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Making our app accessible to blind users

A project log for Ariadne Headband

Arduino-based heaband that uses haptic feedback to navigate blind people. Controlled via Bluetooth using Android app.

Vojtech PavlovskyVojtech Pavlovsky 10/21/2018 at 14:370 Comments

You might wonder: if we are making navigation for blind people that is controlled by smartphone, how will they possibly control it when they cannot see what is on the screen? Our serious concern is to make our app eventually fully accessible without needing to touch anything. But this feature is still just on our roadmap. In this post I would like to take a quick view on ways visually impaired people can use their smartphones and what we do in our app to make it easier for them.

TalkBack and VoiceOver

Almost every modern smartphone has some sort of accessibility app. For Android there is Google’s TalkBack and on iOS it is VoiceOver. These apps are usually installed as a system app on most phones so you do not need to install it – simply turn in on in settings (though when you do not know how to control it, you will have hard times turning it off…). I use custom ROM on my phone so I had to install TalkBack from Play Store manually to my phone.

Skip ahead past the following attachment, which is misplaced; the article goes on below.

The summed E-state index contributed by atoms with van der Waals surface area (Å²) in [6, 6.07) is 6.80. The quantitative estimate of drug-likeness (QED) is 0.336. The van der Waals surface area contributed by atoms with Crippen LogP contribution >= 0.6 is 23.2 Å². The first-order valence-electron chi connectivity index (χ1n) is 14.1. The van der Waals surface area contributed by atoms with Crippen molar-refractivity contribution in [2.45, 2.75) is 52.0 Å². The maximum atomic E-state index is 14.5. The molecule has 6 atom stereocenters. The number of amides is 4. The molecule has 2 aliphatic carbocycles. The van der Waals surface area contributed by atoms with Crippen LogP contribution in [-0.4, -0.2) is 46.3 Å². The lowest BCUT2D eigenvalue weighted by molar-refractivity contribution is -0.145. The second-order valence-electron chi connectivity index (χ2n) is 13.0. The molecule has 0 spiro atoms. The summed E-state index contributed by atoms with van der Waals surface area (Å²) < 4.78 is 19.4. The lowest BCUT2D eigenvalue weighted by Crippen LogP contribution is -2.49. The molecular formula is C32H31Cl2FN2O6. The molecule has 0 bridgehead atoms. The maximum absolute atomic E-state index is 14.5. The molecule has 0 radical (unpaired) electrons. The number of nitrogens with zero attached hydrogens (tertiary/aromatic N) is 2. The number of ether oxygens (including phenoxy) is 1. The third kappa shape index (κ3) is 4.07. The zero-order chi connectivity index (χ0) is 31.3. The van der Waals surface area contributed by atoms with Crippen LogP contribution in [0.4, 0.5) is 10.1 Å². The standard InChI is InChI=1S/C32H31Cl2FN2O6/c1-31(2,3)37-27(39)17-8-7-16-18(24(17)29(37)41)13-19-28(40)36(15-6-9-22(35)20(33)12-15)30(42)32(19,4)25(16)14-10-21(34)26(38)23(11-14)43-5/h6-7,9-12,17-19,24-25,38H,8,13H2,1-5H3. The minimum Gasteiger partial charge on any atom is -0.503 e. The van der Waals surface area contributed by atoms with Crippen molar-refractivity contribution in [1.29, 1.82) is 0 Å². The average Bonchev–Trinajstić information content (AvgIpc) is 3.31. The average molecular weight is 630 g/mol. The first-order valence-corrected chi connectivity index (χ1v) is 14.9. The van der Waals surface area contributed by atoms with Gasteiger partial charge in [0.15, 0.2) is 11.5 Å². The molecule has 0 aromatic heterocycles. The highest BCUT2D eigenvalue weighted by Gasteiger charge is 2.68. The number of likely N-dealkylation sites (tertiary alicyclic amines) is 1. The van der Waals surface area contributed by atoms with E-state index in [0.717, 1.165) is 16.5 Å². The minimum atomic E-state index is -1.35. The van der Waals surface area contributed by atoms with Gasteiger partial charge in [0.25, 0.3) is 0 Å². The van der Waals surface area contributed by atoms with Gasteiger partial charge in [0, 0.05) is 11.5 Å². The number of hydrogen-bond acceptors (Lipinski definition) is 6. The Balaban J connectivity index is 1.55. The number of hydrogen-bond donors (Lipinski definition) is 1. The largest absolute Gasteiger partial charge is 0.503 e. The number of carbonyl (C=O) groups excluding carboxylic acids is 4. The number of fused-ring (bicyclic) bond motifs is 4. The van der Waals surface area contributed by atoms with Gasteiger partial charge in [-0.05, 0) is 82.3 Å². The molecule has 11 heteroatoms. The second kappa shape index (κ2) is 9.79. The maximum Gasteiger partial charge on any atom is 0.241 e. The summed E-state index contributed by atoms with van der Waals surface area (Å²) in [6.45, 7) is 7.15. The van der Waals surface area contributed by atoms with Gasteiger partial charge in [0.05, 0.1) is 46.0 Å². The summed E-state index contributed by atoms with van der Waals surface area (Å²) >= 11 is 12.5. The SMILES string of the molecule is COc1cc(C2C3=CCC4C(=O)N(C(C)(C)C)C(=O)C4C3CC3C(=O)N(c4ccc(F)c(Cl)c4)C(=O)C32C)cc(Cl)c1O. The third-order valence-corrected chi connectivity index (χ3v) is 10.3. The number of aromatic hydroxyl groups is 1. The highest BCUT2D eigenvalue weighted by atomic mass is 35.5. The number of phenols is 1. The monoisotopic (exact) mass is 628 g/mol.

When you turn on TalkBack functionality, it will fully change the way you can use your phone. As a regular user you can use eyes to see what is on your screen right now, read text and click buttons. When TalkBack is on, your phone will read aloud elements on the screen. It will start at the top and continue to the bottom, from left to right. You can switch to the following element with swiping anywhere on the screen, and the focus of reader will go to it. You can cycle through whole app while the you can hear what button (or other element) you are focused right now. If you want to interact, simply double tap on the screen.

But does it really work?

We finally realized how important TalkBack is when we handed a phone with Ariadne app to our friend Daniel, who is blind from his birth. When we had first working prototype, we wanted to show it to someone, who could judge whether was our project useful. I studied how TalkBack works the night before so I could be prepared. In his hands, using Ariadne app with TalkBack seemed way easier and fluent than I hoped for. (So good that he wanted his own piece of Ariadne Headband as soon as possible!)

Not everything was finished at that time though. Since then we have polished the usability a bit more. For example, if there is a button that has only icon and not text, it is important to add a Accessibility Description attribute so TalkBack know how to properly read it. It is also very useful to group similar control elements together and also logically structure them so blind users can easily understand the control flow.

In the first version of our app it was only possible to select destination on a map. While TalkBack can do miracles, properly reading maps to someone who cannot see is not one of them. To solve this problem we have added a function to save some destinations to your bookmarks so you do not have to use map all the time. Simply add your Home as a bookmarked destination and then tap on it whenever you are. Plus, if they need to go to place that they do not have saved, they can search location by name. TalkBack even allows you to use keyboard.

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